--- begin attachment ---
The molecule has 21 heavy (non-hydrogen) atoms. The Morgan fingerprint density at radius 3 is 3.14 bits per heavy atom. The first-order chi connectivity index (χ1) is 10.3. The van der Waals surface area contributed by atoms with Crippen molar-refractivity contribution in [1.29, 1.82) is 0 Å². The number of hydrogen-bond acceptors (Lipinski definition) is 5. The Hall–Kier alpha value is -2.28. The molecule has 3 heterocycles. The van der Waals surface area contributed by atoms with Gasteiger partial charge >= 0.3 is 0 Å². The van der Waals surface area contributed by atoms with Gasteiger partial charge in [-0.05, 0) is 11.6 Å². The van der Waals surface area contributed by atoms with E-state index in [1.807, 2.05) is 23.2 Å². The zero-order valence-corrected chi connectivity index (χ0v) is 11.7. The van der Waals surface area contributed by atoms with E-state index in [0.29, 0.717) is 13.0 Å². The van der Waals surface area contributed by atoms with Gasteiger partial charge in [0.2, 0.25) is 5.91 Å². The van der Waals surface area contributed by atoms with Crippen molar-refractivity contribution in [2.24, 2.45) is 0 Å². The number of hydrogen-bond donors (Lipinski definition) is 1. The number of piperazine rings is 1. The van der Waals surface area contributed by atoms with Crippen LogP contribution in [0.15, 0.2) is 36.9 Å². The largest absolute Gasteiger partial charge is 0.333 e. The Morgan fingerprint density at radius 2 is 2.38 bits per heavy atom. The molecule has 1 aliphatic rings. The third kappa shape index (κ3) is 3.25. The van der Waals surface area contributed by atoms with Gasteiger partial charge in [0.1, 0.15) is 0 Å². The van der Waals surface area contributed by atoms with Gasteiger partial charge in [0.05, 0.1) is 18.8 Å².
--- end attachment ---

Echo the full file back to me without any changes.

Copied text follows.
The molecule has 21 heavy (non-hydrogen) atoms. The Morgan fingerprint density at radius 3 is 3.14 bits per heavy atom. The first-order chi connectivity index (χ1) is 10.3. The van der Waals surface area contributed by atoms with Crippen molar-refractivity contribution in [1.29, 1.82) is 0 Å². The number of hydrogen-bond acceptors (Lipinski definition) is 5. The Hall–Kier alpha value is -2.28. The molecule has 3 heterocycles. The van der Waals surface area contributed by atoms with Gasteiger partial charge >= 0.3 is 0 Å². The van der Waals surface area contributed by atoms with Gasteiger partial charge in [-0.05, 0) is 11.6 Å². The van der Waals surface area contributed by atoms with E-state index in [1.807, 2.05) is 23.2 Å². The zero-order valence-corrected chi connectivity index (χ0v) is 11.7. The van der Waals surface area contributed by atoms with E-state index in [0.29, 0.717) is 13.0 Å². The van der Waals surface area contributed by atoms with Gasteiger partial charge in [0.2, 0.25) is 5.91 Å². The van der Waals surface area contributed by atoms with Crippen molar-refractivity contribution in [2.24, 2.45) is 0 Å². The number of hydrogen-bond donors (Lipinski definition) is 1. The number of piperazine rings is 1. The van der Waals surface area contributed by atoms with Crippen LogP contribution in [0.15, 0.2) is 36.9 Å². The largest absolute Gasteiger partial charge is 0.333 e. The Morgan fingerprint density at radius 2 is 2.38 bits per heavy atom. The molecule has 1 aliphatic rings. The third kappa shape index (κ3) is 3.25. The van der Waals surface area contributed by atoms with Gasteiger partial charge in [0.1, 0.15) is 0 Å². The van der Waals surface area contributed by atoms with Gasteiger partial charge in [0.05, 0.1) is 18.8 Å².